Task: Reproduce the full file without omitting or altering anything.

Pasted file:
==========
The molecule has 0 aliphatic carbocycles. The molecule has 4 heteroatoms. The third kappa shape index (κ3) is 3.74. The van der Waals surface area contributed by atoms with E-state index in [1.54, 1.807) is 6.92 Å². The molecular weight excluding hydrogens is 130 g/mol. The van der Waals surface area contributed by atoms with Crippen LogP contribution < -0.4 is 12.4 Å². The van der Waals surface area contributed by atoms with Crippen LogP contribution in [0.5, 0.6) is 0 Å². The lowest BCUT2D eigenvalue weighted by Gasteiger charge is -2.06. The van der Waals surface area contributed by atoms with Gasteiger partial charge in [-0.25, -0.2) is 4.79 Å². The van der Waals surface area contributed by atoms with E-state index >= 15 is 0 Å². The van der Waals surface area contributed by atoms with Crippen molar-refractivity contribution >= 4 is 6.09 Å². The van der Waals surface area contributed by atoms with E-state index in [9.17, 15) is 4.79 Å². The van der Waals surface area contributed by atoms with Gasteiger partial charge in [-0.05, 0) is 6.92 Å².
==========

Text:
The molecule has 0 aliphatic carbocycles. The molecule has 4 heteroatoms. The third kappa shape index (κ3) is 3.74. The van der Waals surface area contributed by atoms with E-state index in [1.54, 1.807) is 6.92 Å². The molecular weight excluding hydrogens is 130 g/mol. The van der Waals surface area contributed by atoms with Crippen LogP contribution < -0.4 is 12.4 Å². The van der Waals surface area contributed by atoms with Crippen LogP contribution in [0.5, 0.6) is 0 Å². The lowest BCUT2D eigenvalue weighted by Gasteiger charge is -2.06. The van der Waals surface area contributed by atoms with Gasteiger partial charge in [-0.25, -0.2) is 4.79 Å². The van der Waals surface area contributed by atoms with E-state index >= 15 is 0 Å². The van der Waals surface area contributed by atoms with Crippen molar-refractivity contribution >= 4 is 6.09 Å². The van der Waals surface area contributed by atoms with E-state index in [9.17, 15) is 4.79 Å². The van der Waals surface area contributed by atoms with Gasteiger partial charge in [-0.05, 0) is 6.92 Å².